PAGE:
Quality of content
Beyond matching the words in your query with relevant documents on the web, Search algorithms also aim to prioritize the most reliable sources available. To do this, our systems are designed to identify signals that can help determine which pages demonstrate expertise, authoritativeness, and trustworthiness on a given topic.
We look for sites that many users seem to value for similar queries. For example, if other prominent websites link to the page (what is known as PageRank ), that has proven to be a good sign that the information is well trusted. Aggregated feedback from our Search quality evaluation process is used to further refine how our systems discern the quality of information.
Spam algorithms play an important role in establishing whether a page is low-quality and help Search ensure that sites don’t rise in search results through deceptive or manipulative behavior. Google’s webmaster guidelines outline the techniques that characterize such low-quality spam sites, including buying links that pass PageRank or sneaking invisible text onto the page.
Content on the web and the broader information ecosystem is constantly changing, and we continuously measure and assess the quality of our systems to ensure that we’re achieving the right balance of information relevance and authoritativeness to maintain your trust in the results you see.
Usability of webpages
When ranking results, Google Search also evaluates whether web pages are easy to use. When we identify persistent user pain points, we develop algorithms to promote more usable pages over less usable ones, all other things being equal.
These algorithms analyze signals that indicate whether all our users are able to view the result, like whether the site appears correctly in different browsers; whether it is designed for all device types and sizes, including desktops, tablets, and smartphones; and whether the page loading times work well for users with slow Internet connections.
Since website owners can improve the usability of their site, we work hard to inform site owners in advance of significant, actionable changes to our search algorithms. For example, in January 2018 we announced that our algorithms would begin to consider the “page speed” of sites, six months before the changes went live. To aid website owners, we provided detailed guidance and tools like PageSpeed Insights and Webpagetest.org so site owners could see what (if anything) they needed to adjust to make their sites more mobile-friendly.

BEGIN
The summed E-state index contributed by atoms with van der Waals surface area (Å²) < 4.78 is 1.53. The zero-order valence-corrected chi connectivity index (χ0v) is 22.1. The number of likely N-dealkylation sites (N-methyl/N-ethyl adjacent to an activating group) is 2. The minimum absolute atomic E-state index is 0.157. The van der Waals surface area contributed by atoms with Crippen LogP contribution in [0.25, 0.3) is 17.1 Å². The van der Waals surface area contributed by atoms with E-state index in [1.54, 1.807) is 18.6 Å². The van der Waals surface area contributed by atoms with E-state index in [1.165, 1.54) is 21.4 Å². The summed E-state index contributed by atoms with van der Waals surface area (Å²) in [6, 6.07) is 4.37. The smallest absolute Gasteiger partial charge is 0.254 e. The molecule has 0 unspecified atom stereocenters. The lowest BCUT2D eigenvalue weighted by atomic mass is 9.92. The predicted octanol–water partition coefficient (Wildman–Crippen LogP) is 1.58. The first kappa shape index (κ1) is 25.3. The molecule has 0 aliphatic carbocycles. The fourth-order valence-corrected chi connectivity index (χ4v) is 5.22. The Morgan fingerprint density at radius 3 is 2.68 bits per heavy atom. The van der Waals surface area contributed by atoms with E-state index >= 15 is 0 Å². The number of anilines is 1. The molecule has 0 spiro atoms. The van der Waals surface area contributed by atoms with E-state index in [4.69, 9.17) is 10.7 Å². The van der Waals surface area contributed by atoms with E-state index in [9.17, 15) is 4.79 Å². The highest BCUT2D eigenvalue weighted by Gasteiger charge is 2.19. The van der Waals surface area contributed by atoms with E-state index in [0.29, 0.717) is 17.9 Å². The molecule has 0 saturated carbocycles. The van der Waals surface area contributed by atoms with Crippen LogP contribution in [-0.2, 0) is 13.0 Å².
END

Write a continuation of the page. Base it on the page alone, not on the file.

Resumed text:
You can find more information on the tools and tips Google provides to site owners here .
Context and settings
Information such as your location, past search history, and Search settings all help us to tailor your results to what is most useful and relevant for you in that moment.
We use your country and location to deliver content relevant for your area. For instance, if you’re in Chicago and you search “football”, Google will most likely show you results about American football and the Chicago Bears first. Whereas if you search “football” in London, Google will rank results about soccer and the Premier League higher. Search settings are also an important indicator of which results you’re likely to find useful, such as if you set a preferred language or opted in to SafeSearch (a tool that helps filter out explicit results).
n some instances, we may also personalize your results using information about your recent Search activity. For instance, if you search for “Barcelona” and recently searched for “Barcelona vs Arsenal”, that could be an important clue that you want information about the football club, not the city.
Search also includes some features that personalize results based on the activity in your Google account. For example, if you search for “events near me” Google may tailor some recommendations to event categories we think you may be interested in. These systems are designed to match your interests, but they are not designed to infer sensitive characteristics like your race, religion, or political party.
You can control what Search activity is used to improve your Search experience, including adjusting what data is saved to your Google account, at myaccount.google.com. To disable Search personalization based on activity in your account, turn off Web & App Activity.